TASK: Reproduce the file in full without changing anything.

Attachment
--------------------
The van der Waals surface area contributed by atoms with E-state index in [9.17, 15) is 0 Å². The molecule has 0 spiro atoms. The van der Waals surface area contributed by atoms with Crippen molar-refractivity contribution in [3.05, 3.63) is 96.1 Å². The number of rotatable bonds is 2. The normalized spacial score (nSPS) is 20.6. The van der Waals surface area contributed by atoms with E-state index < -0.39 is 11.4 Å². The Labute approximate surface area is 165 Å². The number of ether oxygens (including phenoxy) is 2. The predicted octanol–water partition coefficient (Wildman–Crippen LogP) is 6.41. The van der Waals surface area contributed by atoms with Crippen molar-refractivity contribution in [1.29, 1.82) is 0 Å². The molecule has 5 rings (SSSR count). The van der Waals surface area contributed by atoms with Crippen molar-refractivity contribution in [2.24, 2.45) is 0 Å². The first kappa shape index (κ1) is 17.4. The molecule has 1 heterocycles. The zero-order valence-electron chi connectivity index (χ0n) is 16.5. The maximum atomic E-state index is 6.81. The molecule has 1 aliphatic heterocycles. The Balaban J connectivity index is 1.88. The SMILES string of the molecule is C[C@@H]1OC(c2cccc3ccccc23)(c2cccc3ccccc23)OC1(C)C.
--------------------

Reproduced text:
The van der Waals surface area contributed by atoms with E-state index in [9.17, 15) is 0 Å². The molecule has 0 spiro atoms. The van der Waals surface area contributed by atoms with Crippen molar-refractivity contribution in [3.05, 3.63) is 96.1 Å². The number of rotatable bonds is 2. The normalized spacial score (nSPS) is 20.6. The van der Waals surface area contributed by atoms with E-state index < -0.39 is 11.4 Å². The Labute approximate surface area is 165 Å². The number of ether oxygens (including phenoxy) is 2. The predicted octanol–water partition coefficient (Wildman–Crippen LogP) is 6.41. The van der Waals surface area contributed by atoms with Crippen molar-refractivity contribution in [1.29, 1.82) is 0 Å². The molecule has 5 rings (SSSR count). The van der Waals surface area contributed by atoms with Crippen molar-refractivity contribution in [2.24, 2.45) is 0 Å². The first kappa shape index (κ1) is 17.4. The molecule has 1 heterocycles. The zero-order valence-electron chi connectivity index (χ0n) is 16.5. The maximum atomic E-state index is 6.81. The molecule has 1 aliphatic heterocycles. The Balaban J connectivity index is 1.88. The SMILES string of the molecule is C[C@@H]1OC(c2cccc3ccccc23)(c2cccc3ccccc23)OC1(C)C.